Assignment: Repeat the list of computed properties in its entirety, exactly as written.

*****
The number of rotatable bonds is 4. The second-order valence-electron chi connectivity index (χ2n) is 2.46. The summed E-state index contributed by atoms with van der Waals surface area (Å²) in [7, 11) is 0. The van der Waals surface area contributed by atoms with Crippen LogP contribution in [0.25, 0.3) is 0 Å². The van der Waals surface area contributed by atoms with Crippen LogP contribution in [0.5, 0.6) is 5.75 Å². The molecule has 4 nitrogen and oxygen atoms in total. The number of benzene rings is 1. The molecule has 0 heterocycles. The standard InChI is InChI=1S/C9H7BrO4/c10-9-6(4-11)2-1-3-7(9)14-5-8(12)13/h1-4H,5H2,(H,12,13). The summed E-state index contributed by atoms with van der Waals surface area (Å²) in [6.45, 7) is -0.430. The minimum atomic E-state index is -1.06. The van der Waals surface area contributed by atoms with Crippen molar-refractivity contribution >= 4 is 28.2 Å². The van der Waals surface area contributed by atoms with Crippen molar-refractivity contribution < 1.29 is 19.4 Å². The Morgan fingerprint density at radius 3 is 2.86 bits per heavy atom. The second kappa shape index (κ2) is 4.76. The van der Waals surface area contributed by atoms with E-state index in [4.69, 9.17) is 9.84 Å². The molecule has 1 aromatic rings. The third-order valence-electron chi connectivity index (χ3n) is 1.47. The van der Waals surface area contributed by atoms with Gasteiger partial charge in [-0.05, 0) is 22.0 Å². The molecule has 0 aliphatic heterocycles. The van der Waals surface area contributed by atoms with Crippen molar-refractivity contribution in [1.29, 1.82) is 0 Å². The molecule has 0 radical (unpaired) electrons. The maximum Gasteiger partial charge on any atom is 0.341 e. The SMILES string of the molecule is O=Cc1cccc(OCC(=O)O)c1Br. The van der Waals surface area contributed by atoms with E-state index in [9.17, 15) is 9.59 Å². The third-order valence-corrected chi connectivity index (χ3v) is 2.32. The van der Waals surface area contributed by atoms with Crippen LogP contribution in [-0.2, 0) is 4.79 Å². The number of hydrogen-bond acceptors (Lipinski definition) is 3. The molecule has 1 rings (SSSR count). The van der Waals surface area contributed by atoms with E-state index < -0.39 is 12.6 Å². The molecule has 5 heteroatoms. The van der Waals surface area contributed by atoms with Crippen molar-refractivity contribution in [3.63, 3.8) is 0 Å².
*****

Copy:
The number of rotatable bonds is 4. The second-order valence-electron chi connectivity index (χ2n) is 2.46. The summed E-state index contributed by atoms with van der Waals surface area (Å²) in [7, 11) is 0. The van der Waals surface area contributed by atoms with Crippen LogP contribution in [0.25, 0.3) is 0 Å². The van der Waals surface area contributed by atoms with Crippen LogP contribution in [0.5, 0.6) is 5.75 Å². The molecule has 4 nitrogen and oxygen atoms in total. The number of benzene rings is 1. The molecule has 0 heterocycles. The standard InChI is InChI=1S/C9H7BrO4/c10-9-6(4-11)2-1-3-7(9)14-5-8(12)13/h1-4H,5H2,(H,12,13). The summed E-state index contributed by atoms with van der Waals surface area (Å²) in [6.45, 7) is -0.430. The minimum atomic E-state index is -1.06. The van der Waals surface area contributed by atoms with Crippen molar-refractivity contribution >= 4 is 28.2 Å². The van der Waals surface area contributed by atoms with Crippen molar-refractivity contribution < 1.29 is 19.4 Å². The Morgan fingerprint density at radius 3 is 2.86 bits per heavy atom. The second kappa shape index (κ2) is 4.76. The van der Waals surface area contributed by atoms with E-state index in [4.69, 9.17) is 9.84 Å². The molecule has 1 aromatic rings. The third-order valence-electron chi connectivity index (χ3n) is 1.47. The van der Waals surface area contributed by atoms with Gasteiger partial charge in [-0.05, 0) is 22.0 Å². The molecule has 0 aliphatic heterocycles. The van der Waals surface area contributed by atoms with Crippen molar-refractivity contribution in [1.29, 1.82) is 0 Å². The molecule has 0 radical (unpaired) electrons. The maximum Gasteiger partial charge on any atom is 0.341 e. The SMILES string of the molecule is O=Cc1cccc(OCC(=O)O)c1Br. The van der Waals surface area contributed by atoms with E-state index in [9.17, 15) is 9.59 Å². The third-order valence-corrected chi connectivity index (χ3v) is 2.32. The van der Waals surface area contributed by atoms with Crippen LogP contribution in [-0.2, 0) is 4.79 Å². The number of hydrogen-bond acceptors (Lipinski definition) is 3. The molecule has 1 rings (SSSR count). The van der Waals surface area contributed by atoms with E-state index < -0.39 is 12.6 Å². The molecule has 5 heteroatoms. The van der Waals surface area contributed by atoms with Crippen molar-refractivity contribution in [3.63, 3.8) is 0 Å².